• There are allegations of child abuse. 

what does an investigation involve?

An investigation involves the unbiased gathering and evaluation of relevant and objective evidence, for example by interviewing witnesses and involved parties, reviewing documentary evidence, and or doing a site inspection. 

The conduct, once it established that it occurred, is then measured against the organisation's policies and procedures, Code of Conduct, regulations or legislation, to determine whether a breach has occurred.

what are some key investigation mistakes?

Significant mistakes which can occur during an investigation include:

  • Failing to consider all the relevant evidence - for example, by failing to interview all relevant parties, not asking appropriate questions or failing to document all information collected;
  • Appointing the wrong investigator - for example, by appointing an investigator who is not seen to be independent or who lacks experience in conducting workplace investigations; 
  • Not reporting a complaint to Human Resources and a failure to seek advice;
  • Not allowing the participants procedural fairness by failing to inform them accurately of the complaint against them, failing to give them adequate time to prepare a response or failing to inform them of their right to have a support person present. 
  • Failing to anticipate all the potential risks that could arise during an investigation
  • Failing to provide appropriate notification to all the relevant parties; and
  • Breaching privacy obligations 

so, who should investigate?

The appropriate person to investigate is often determined by the nature of the complaint or allegation - depending on the situation, it may be appropriate to have a senior manager or a member of the Human Resources department review an allegation. 

Avoid actual, perceived or potential conflicts of interest. The investigator must be a neutral party, not someone who is closely connected to the matter, who has had prior involvement in it, who has a direct interest in the outcome or may be a witness in the matter.

When determining who to appoint as an investigator, it is also crucial to assess who has the right level of experience and appropriate skills. 

This was highlighted in a High Court case involving Patrick Stevedores, where an HR manager was appointed to conduct a serious misconduct investigation. However, her lack of experience meant that she failed to gather crucial evidence supporting the dismissal of an employee - who was ultimately found to have been unfairly dismissed.

Should an external or internal investigator be appointed?

In some circumstances, it may not be appropriate to investigate a complaint in-house. Some reasons to appoint an external investigator include;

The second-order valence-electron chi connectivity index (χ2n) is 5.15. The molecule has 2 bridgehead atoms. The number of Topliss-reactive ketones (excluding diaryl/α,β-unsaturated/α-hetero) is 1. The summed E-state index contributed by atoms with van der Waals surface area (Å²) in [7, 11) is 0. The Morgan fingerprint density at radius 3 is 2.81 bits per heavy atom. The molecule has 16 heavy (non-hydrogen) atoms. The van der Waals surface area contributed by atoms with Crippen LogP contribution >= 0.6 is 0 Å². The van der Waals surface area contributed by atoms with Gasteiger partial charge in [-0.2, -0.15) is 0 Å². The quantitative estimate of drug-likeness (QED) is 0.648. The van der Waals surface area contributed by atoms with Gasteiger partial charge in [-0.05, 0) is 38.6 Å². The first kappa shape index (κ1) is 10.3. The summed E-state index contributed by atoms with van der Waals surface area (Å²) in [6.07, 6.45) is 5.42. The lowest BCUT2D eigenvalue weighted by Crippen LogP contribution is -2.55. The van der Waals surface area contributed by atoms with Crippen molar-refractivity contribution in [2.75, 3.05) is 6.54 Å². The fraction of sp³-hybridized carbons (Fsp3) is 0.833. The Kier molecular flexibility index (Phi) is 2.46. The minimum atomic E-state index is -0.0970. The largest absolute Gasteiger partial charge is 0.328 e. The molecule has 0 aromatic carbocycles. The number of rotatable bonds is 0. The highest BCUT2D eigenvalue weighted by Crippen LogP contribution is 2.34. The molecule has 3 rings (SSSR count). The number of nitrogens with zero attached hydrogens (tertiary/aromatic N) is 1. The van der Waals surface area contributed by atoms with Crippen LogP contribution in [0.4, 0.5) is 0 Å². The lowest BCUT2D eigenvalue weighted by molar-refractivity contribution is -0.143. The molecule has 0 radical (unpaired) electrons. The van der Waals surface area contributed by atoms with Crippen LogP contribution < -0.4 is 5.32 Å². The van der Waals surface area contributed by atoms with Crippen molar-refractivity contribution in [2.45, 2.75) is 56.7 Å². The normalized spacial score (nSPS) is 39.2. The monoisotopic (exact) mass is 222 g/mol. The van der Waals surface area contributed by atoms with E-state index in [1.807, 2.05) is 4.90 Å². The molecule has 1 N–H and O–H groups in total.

• Internal staff may lack the required skills or knowledge;
  • There is insufficient internal capacity to focus on an investigation; 
  • Allegations have been made against a senior employee, who in other circumstances may be the one tasked with an investigation; 
  • There are concerns an internal investigator may be perceived as being biased and a higher level of neutrality and objectivity is required.
  • The issues raised are complex and/or involve a large number of people in the organisation or significant external oversight. 

If the allegation involves an internal procedure or a matter involving particular expertise (such as a medical incident occurring in a hospital) then it may be more appropriate to engage an internal investigator, or have both external and internal investigators working together. 

Risks of an investigation being conducted incorrectly

There are many situations in which a poor workplace investigation can have serious consequenced for a business. It can lead to adverse legal action - such as in the Patrick Stevedores case. It can also result in serious mental health implications for staff who are unfairly treated during the investigative process, with a subsequent increase in resignations or terminations. It can also result in failure to meet legal or procedural requirements set by external oversight bodies. 

Lesson for employers

When making decisions in relation to workplace investigations, employers should:

  • Ensure that employees are aware of existing internal policies about harassment and discrimination and conduct regular training in these areas;
  • Have a regular system for updating and reviewing policies and procedures, including complaints procedures;
  • Select an appropriate and impartial investigator;
  • Respond promptly and undertake enquiries in relation to each complaint or allegation to determine whether a formal investigation is required;